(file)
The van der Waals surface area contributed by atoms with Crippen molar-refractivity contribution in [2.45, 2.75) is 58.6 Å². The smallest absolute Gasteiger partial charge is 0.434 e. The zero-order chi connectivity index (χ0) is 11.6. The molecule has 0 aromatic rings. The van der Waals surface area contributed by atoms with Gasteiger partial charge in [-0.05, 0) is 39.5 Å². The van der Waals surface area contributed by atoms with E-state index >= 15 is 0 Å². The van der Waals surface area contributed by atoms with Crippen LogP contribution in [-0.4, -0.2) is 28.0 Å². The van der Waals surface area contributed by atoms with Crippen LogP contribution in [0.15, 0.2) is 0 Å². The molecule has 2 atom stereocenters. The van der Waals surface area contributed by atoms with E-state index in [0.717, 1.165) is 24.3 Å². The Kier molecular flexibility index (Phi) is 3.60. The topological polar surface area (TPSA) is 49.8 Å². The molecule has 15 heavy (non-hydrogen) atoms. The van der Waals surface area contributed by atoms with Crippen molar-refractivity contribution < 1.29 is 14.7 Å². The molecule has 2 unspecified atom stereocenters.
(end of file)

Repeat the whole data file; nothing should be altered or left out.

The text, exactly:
The van der Waals surface area contributed by atoms with Crippen molar-refractivity contribution in [2.45, 2.75) is 58.6 Å². The smallest absolute Gasteiger partial charge is 0.434 e. The zero-order chi connectivity index (χ0) is 11.6. The molecule has 0 aromatic rings. The van der Waals surface area contributed by atoms with Gasteiger partial charge in [-0.05, 0) is 39.5 Å². The van der Waals surface area contributed by atoms with E-state index >= 15 is 0 Å². The van der Waals surface area contributed by atoms with Crippen LogP contribution in [-0.4, -0.2) is 28.0 Å². The van der Waals surface area contributed by atoms with Crippen LogP contribution in [0.15, 0.2) is 0 Å². The molecule has 2 atom stereocenters. The van der Waals surface area contributed by atoms with E-state index in [0.717, 1.165) is 24.3 Å². The Kier molecular flexibility index (Phi) is 3.60. The topological polar surface area (TPSA) is 49.8 Å². The molecule has 15 heavy (non-hydrogen) atoms. The van der Waals surface area contributed by atoms with Crippen molar-refractivity contribution < 1.29 is 14.7 Å². The molecule has 2 unspecified atom stereocenters.